When you join a new organisation, you are looking for cues that will tell you what is accepted or rejected, encouraged or discouraged, recognised or simply ignored. This is the organisational culture. One aspect of that culture is the organisational attitude to risk.
Individual people will have different approaches to risk and uncertainty, some of them feeling more comfortable with uncertainty, others risk-averse. Our perceptions of risk are subjective and based on previous experiences, whether this is conscious or not.
In order to align risk culture with the strategy, you need to surface the existing risk culture and think about ways in which you can nudge it in the right direction if you need to.
For example, if you want to encourage innovation, you will need to think about how you can encourage creative thinking. This is an area where you want to be risk-taking. This is not the same as doing things that are risky, which implies there is not enough planning or thought about the
An organisation might have a culture that is too risk-averse, or one in which too many risks are taken, at least in certain areas. What is rewarded? If the heroes of the organisation are mavericks and ignore the rules, what does this say about the risk culture? Or maybe there are severe reprimands for anyone who doesn’t follow procedures, so no one dares to initiate new ways of doing things but just does things "as they’ve always been done".
So you might need to consider changes to your risk culture to bring it into line with your strategy and values. So how can you make changes?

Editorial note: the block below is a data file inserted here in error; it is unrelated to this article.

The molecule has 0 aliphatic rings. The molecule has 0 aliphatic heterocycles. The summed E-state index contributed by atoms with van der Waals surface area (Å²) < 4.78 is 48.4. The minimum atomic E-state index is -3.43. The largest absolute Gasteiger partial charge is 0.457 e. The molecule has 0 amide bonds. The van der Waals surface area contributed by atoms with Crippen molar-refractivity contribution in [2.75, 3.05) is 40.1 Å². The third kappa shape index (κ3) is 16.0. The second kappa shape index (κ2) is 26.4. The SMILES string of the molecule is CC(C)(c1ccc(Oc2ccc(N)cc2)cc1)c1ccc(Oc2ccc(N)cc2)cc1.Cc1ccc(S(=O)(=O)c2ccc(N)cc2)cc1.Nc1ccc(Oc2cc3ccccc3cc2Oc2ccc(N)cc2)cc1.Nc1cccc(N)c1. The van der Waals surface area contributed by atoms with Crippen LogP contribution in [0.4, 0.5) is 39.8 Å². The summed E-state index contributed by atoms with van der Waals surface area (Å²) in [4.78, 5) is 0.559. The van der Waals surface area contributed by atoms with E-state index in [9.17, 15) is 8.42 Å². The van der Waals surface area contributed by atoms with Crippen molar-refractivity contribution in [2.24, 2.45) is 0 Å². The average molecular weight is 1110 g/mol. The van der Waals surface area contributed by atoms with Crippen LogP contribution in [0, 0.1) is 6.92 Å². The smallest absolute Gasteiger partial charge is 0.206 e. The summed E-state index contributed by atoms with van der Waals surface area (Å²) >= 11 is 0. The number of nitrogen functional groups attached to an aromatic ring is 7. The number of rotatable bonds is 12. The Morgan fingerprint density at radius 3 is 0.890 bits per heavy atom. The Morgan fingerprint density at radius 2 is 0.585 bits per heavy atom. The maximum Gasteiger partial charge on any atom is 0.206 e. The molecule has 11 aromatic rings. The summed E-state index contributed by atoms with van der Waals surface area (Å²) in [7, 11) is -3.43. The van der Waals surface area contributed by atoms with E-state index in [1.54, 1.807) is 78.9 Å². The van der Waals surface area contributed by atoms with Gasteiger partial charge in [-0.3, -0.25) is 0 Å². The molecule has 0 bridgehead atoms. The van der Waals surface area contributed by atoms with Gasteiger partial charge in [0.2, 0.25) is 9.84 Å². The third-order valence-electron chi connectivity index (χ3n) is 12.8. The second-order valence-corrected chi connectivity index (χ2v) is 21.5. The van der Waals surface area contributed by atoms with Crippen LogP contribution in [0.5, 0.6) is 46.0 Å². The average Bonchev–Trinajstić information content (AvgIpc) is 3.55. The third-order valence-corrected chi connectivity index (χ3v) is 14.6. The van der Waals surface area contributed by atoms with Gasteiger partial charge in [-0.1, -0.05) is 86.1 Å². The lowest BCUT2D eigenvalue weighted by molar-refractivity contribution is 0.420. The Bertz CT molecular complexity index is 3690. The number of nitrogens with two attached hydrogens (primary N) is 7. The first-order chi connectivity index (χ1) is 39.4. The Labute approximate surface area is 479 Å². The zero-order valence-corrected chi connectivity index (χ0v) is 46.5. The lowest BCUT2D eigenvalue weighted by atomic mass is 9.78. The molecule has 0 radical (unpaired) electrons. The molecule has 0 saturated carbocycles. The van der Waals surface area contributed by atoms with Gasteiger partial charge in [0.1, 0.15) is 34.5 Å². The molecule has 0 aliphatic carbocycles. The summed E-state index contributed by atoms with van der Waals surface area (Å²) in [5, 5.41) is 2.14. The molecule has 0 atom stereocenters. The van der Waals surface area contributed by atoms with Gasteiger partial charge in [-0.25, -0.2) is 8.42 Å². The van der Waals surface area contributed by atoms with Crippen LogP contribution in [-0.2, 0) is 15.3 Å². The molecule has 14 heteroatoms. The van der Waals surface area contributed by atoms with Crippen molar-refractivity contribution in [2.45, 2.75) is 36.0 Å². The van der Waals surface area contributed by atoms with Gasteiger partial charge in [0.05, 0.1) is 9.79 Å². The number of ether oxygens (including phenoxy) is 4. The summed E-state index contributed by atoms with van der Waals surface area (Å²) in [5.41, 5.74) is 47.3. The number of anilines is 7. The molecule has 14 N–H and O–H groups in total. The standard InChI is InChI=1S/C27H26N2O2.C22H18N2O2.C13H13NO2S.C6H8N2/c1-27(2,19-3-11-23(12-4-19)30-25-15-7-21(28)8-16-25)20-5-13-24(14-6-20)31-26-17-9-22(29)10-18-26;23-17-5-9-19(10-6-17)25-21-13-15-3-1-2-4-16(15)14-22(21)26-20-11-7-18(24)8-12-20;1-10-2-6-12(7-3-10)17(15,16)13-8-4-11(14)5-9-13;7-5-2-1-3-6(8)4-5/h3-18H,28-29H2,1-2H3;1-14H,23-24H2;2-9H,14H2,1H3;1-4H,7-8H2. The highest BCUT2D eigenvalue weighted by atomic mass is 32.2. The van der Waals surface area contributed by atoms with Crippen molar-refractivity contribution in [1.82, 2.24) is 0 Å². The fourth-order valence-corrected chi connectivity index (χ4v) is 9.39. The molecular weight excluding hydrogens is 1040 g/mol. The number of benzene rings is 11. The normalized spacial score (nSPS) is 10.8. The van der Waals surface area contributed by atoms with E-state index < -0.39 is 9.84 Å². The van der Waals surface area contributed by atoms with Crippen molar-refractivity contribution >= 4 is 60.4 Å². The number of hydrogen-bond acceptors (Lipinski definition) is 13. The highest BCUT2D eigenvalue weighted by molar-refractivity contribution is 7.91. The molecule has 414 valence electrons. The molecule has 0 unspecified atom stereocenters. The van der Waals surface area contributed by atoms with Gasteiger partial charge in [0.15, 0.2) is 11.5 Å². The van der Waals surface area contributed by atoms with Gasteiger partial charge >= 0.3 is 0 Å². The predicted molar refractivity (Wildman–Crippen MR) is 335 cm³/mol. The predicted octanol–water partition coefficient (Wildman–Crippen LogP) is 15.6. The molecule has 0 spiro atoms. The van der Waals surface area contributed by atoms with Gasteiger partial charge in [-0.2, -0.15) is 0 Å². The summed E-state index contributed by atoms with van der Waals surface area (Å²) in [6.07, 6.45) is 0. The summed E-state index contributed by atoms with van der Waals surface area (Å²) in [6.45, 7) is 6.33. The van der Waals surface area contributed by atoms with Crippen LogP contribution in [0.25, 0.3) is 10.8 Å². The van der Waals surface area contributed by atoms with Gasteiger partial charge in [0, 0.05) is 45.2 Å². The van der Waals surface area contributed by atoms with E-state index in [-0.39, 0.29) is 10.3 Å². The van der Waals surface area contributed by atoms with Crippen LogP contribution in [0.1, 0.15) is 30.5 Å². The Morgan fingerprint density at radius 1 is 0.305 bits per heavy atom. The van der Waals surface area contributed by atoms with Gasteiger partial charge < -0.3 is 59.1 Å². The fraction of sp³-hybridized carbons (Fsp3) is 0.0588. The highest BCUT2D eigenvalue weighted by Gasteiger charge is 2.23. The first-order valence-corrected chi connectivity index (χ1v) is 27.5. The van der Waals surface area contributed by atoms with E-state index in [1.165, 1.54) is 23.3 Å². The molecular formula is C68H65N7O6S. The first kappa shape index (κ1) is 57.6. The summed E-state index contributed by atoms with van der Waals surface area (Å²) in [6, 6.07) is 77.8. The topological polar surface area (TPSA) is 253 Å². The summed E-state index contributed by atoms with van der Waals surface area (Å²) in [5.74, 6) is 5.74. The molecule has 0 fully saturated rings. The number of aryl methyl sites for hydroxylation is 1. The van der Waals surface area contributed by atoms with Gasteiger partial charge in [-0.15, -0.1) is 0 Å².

First, it’s important that the leadership, including the board and the executive, agree on what the risk culture should be. This is typically derived from the organisation’s ethics and values, but needs to be brought to life with stories.
For example, you might be able to tell a story about the time you chose not to bid for a contract to continue an existing service, but asked beneficiaries what they wanted and created a new service. The story gives you a chance to explain why your organisation does things the way it does.
Then you need to make sure systems and procedures are aligned to the culture you want. It’s easy for processes to contradict the message you want to give out. For example, if you want people to innovate, you’d better make sure it’s easy for them to get a small amount of funding to try something new.
Leaders need to set a good example and model the behaviour they want to see. People are quick to notice if a leader says one thing, but does something different. It’s like having a clear-desk policy but having a messy desk yourself. It’s visible, obvious and relatively easy to fix. Live the values and culture you want to see.
Kate Sayer is senior consultant at specialist auditors Sayer Vincent